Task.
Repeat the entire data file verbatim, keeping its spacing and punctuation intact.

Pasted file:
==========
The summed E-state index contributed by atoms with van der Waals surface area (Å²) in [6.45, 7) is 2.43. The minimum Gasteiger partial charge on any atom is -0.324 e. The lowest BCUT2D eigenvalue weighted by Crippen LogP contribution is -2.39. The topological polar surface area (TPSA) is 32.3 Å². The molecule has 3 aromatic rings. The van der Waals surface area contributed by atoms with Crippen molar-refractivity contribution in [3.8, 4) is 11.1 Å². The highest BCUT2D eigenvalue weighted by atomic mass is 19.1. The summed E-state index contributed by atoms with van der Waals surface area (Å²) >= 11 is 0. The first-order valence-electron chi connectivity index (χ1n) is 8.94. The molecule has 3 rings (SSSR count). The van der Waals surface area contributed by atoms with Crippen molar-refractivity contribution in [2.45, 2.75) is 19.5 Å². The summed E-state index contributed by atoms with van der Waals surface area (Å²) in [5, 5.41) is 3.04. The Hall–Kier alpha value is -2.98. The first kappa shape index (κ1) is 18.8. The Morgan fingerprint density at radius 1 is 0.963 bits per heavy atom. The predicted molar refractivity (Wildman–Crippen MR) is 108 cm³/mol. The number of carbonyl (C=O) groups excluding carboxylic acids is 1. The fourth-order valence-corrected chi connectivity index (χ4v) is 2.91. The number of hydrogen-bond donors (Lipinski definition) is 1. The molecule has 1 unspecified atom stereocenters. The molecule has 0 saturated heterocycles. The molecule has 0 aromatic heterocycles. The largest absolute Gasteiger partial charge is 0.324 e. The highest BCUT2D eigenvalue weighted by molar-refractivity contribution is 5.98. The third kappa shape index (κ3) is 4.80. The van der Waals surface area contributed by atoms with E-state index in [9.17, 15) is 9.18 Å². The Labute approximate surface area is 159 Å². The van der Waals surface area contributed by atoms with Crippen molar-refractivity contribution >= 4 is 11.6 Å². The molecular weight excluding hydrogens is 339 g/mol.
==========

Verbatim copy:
The summed E-state index contributed by atoms with van der Waals surface area (Å²) in [6.45, 7) is 2.43. The minimum Gasteiger partial charge on any atom is -0.324 e. The lowest BCUT2D eigenvalue weighted by Crippen LogP contribution is -2.39. The topological polar surface area (TPSA) is 32.3 Å². The molecule has 3 aromatic rings. The van der Waals surface area contributed by atoms with Crippen molar-refractivity contribution in [3.8, 4) is 11.1 Å². The highest BCUT2D eigenvalue weighted by atomic mass is 19.1. The summed E-state index contributed by atoms with van der Waals surface area (Å²) >= 11 is 0. The first-order valence-electron chi connectivity index (χ1n) is 8.94. The molecule has 3 rings (SSSR count). The van der Waals surface area contributed by atoms with Crippen molar-refractivity contribution in [2.45, 2.75) is 19.5 Å². The summed E-state index contributed by atoms with van der Waals surface area (Å²) in [5, 5.41) is 3.04. The Hall–Kier alpha value is -2.98. The first kappa shape index (κ1) is 18.8. The Morgan fingerprint density at radius 1 is 0.963 bits per heavy atom. The predicted molar refractivity (Wildman–Crippen MR) is 108 cm³/mol. The number of carbonyl (C=O) groups excluding carboxylic acids is 1. The fourth-order valence-corrected chi connectivity index (χ4v) is 2.91. The number of hydrogen-bond donors (Lipinski definition) is 1. The molecule has 1 unspecified atom stereocenters. The molecule has 0 saturated heterocycles. The molecule has 0 aromatic heterocycles. The largest absolute Gasteiger partial charge is 0.324 e. The highest BCUT2D eigenvalue weighted by molar-refractivity contribution is 5.98. The third kappa shape index (κ3) is 4.80. The van der Waals surface area contributed by atoms with E-state index in [9.17, 15) is 9.18 Å². The Labute approximate surface area is 159 Å². The van der Waals surface area contributed by atoms with Crippen molar-refractivity contribution >= 4 is 11.6 Å². The molecular weight excluding hydrogens is 339 g/mol.